Ahead of the signing, UN Resident and Humanitarian Coordinator in Myanmar, Knut Ostby, said in an exclusive interview with UN News that the two most important conditions for their safe and voluntary return are citizenship rights and an end to violence.
“People need to have an identity, they need to be able to exist as normal people in society, they need to be able to move around so they can enjoy services and livelihoods,” he said.
“And there needs to be an absence of violence. People need to be able to return in peace,” he added.
Since August last year, some 700,000 mainly-Muslim Rohingya have fled Rakhine State, in majority-Buddhist Myanmar, for neighbouring Bangladesh. Most say they were fleeing violence and persecution, including a military campaign by Myanmar forces, which began in response to violent attacks by Rohingya insurgents.
The Memorandum of Understanding, which was officially signed by the Office of the UN High Commissioner for Refugees (UNHCR), the UN Development Programme (UNDP), and the Government of Myanmar, will give these two UN agencies access to Rakhine State, including to refugees’ places of origin and potential new settlement areas that the UN has so far been unable to access since the violence escalated at the end of last August.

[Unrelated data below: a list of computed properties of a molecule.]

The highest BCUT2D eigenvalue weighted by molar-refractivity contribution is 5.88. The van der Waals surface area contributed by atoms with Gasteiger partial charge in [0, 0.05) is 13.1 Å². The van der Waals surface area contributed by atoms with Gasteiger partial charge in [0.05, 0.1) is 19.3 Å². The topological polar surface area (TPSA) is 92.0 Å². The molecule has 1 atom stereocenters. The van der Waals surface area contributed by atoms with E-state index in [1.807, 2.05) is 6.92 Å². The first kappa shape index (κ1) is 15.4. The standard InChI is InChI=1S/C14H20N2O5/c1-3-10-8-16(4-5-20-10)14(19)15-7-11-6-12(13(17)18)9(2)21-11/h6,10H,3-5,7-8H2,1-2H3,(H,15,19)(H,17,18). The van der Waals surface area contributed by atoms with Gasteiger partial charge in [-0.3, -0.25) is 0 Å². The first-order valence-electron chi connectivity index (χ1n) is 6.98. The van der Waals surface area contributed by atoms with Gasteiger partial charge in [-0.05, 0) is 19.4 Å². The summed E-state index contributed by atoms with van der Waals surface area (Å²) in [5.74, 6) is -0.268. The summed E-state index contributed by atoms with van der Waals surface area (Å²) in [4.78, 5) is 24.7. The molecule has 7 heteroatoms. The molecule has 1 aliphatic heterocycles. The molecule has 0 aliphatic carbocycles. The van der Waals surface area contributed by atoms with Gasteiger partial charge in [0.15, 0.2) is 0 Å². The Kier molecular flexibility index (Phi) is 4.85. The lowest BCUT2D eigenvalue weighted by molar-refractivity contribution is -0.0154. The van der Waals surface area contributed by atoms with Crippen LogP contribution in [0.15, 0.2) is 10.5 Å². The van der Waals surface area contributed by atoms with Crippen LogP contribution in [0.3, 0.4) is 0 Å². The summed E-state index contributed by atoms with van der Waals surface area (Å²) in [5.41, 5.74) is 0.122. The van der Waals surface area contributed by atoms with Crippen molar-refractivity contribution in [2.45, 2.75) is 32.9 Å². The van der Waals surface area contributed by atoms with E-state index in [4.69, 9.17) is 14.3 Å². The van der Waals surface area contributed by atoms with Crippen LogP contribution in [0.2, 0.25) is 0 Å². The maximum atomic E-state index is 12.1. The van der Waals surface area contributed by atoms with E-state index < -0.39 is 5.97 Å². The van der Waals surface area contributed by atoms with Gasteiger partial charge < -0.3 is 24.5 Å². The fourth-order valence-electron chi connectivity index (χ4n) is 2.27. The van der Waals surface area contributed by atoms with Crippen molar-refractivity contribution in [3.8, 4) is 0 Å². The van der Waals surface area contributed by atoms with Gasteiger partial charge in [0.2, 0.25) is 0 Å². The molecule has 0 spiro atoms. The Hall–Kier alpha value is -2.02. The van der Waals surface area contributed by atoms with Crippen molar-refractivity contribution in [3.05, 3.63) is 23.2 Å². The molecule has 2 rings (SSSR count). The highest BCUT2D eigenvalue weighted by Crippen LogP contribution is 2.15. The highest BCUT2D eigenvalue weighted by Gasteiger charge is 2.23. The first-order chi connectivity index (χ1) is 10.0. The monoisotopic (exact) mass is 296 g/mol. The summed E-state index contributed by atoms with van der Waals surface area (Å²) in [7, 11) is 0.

The access, once verified, will allow UNHCR to assess local conditions and help the refugees to make informed decisions on voluntary return.
The agreement will also allow UNHCR and UNDP to carry out needs assessments in affected communities and strengthen the capacity of local authorities to support the voluntary repatriation process.
The Advisory Commission on Rakhine State – a neutral and impartial body composed of six local experts and three international experts, chaired by former UN Secretary-General Kofi Annan – has proposed concrete measures for improving the welfare of all people in Rakhine State.
Its recommendations include establishing a clear and voluntary pathway to citizenship and ensuring freedom of movement for all people there, irrespective of religion, ethnicity or citizenship status.
The Rohingya have not been granted any level of citizenship, or citizenship rights, which is a major impediment to their return home.